Are Pills Beneficial for Fat Loss for Women?

Over the years, pharmaceutical companies and natural supplement manufacturers have developed different pills for fat loss for women and men. These so-called magic pills are expensive but do not usually work. Most of the pharmaceutical ones are associated with adverse side effects.

Even though most people are already aware that there are no shortcuts when it comes to fat loss for women and men, many are still enticed to take pills that are advertised either as anti-obesity, appetite suppressants, or fat burners. Here are examples of weight management pills developed by pharmaceutical companies over the years:


Orlistat is available over-the-counter as Alli or via prescription in the form of Xenical. According to tests, Orlistat, when combined with a low-calorie diet, can help you experience 8.4 percent weight loss in six months. Orlistat works by preventing your body from absorbing fat. Consuming a meal that contains fat while taking the pill causes excessive gas with discharge and oily spotting that can lead to gallstones, hepatitis, and kidney stones. Unpublished studies also warn that Orlistat can cause abnormal blood thinning and colon cancer.


Sibutramine, an appetite suppressant more popularly known under the brand name Meridia, is no longer available. This pill, which was originally developed as an antidepressant, was a serotonin and norepinephrine re-uptake inhibitor. When taken with a low-calorie diet, Sibutramine can help you lose almost 8 kilograms. However, it was also shown to cause hypertension and heighten the risk of heart attack.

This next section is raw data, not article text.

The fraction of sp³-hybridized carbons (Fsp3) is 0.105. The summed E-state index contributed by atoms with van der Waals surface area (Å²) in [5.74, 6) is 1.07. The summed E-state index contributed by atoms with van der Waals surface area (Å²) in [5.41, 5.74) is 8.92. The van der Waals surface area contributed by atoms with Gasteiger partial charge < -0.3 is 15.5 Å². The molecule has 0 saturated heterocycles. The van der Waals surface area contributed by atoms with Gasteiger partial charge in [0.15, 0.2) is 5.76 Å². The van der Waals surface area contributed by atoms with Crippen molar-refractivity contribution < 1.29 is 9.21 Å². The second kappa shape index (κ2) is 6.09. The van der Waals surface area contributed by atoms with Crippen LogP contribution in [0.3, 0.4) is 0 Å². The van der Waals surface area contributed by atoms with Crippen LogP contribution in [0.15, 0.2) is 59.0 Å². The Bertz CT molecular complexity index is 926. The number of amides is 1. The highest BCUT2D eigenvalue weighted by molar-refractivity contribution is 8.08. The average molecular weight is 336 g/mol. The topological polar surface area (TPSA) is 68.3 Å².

The prescription diet pills fenfluramine and phentermine, collectively and infamously known as Fen-Phen, work by decreasing dopamine action so you will be less likely to eat highly palatable food. However, when a study revealed that 24 healthy women who took Fen-Phen for a year developed

valvular heart disease, the manufacturer was forced to recall the pills and pay billions in settlement costs.


Despite the failure of many weight management pills, pharmaceutical companies still continue developing them. One of the latest is called Qnexa, a combination of phentermine, an appetite suppressant, and topiramate, an anti-convulsant. Unpublished clinical data supposedly showed that Qnexa can help you lose about 10 percent of your body weight. The catch? There are concerns over the risk of increased heart rate and birth defects. Topiramate is associated with depression, fatigue, moodiness, and sleepiness. The babies of mothers who took topiramate have an increased risk of cleft palate. The Food and Drug Administration (FDA) rejected Qnexa in 2010 but there is a chance that it might get approval this year.

Two other pills, Arena and Contrave, are also seeking FDA approval. But the thing is, many pills hit the market before the results of safety studies come out. Avoid the lure of easy fat loss to prevent potential damage to your health. Stick to diet and exercise.

(Guest Post)